Can China’s population crisis bring positive changes for lesbian women’s reproductive rights?

Society & Culture

While lesbian women are not mentioned in news articles about China potentially relaxing a ban on single women freezing their eggs, their reproductive rights are likely to be impacted by it, a Chinese women’s rights activist told The China Project.

A female medical worker works at her post at Dongfang Hospital in Lianyungang, East China's Jiangsu Province. CFOTO/Sipa USA.

Chinese health officials have started discussions about relaxing a ban on unmarried women in the country freezing their eggs. According to Chinese news outlet Caixin, the National Health Commission, the country’s top health authority, is soliciting expert opinions on the potential policy shift.

Also known as oocyte cryopreservation, egg freezing is an assisted reproductive technology used to preserve women’s fertility and delay childbearing. Developed in the 1980s, the procedure was originally designed as insurance for women receiving fertility-damaging treatment to have viable eggs later in their life. But in the past decade, amid a trend toward older motherhood and technologically aided pregnancy, the technology — no longer labeled “experimental” — has gone mainstream as a way for all women to potentially expand future childbearing options.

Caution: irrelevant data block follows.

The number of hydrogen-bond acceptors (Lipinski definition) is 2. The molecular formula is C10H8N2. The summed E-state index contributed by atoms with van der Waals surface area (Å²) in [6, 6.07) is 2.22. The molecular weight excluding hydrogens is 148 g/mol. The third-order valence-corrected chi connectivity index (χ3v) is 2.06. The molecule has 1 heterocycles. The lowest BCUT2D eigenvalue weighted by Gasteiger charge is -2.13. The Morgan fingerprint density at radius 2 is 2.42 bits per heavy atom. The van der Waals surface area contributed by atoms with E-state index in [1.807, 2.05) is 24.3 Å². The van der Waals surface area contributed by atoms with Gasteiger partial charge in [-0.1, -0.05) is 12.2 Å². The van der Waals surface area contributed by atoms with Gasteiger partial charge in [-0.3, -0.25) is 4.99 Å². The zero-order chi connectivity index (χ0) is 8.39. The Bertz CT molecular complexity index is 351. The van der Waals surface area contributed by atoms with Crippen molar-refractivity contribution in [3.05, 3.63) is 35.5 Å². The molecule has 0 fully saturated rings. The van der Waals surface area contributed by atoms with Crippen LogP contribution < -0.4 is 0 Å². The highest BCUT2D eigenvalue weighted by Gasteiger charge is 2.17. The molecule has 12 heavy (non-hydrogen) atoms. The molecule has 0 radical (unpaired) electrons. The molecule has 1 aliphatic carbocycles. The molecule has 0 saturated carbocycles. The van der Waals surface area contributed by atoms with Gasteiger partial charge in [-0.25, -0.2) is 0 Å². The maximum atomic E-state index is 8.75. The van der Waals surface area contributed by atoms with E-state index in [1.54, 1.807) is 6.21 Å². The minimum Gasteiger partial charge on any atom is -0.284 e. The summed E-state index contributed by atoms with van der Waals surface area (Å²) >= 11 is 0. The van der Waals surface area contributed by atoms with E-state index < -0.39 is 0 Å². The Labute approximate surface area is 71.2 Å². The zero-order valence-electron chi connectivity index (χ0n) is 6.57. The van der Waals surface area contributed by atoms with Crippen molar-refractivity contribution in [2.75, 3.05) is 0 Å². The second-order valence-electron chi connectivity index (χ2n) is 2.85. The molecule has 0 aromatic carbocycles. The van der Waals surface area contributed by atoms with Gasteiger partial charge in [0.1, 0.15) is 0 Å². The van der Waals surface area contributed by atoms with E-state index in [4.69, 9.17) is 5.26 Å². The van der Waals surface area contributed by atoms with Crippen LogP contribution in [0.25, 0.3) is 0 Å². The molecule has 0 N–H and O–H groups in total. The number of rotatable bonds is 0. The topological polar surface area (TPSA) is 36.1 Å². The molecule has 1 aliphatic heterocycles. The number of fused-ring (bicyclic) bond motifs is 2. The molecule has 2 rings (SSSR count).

However, in China, the medical service still remains out of reach for single women, who are banned from undergoing fertility treatments, including in vitro fertilization (IVF), per a national policy that was promulgated in 2003.

As an exception, the northeastern province of Jilin — which has one of the lowest birth rates in the country — is the only place that currently allows unwed women to freeze their eggs, but the recipients must reach the legal marriage age and have “decided not to get married in the future, and have no children.” It’s unclear how much the policy is actually enforced: A news report by Caixin in 2018 revealed that most of the hospitals in Jilin had refused to provide the service to single women, claiming that a marriage certificate is a prerequisite for the procedure.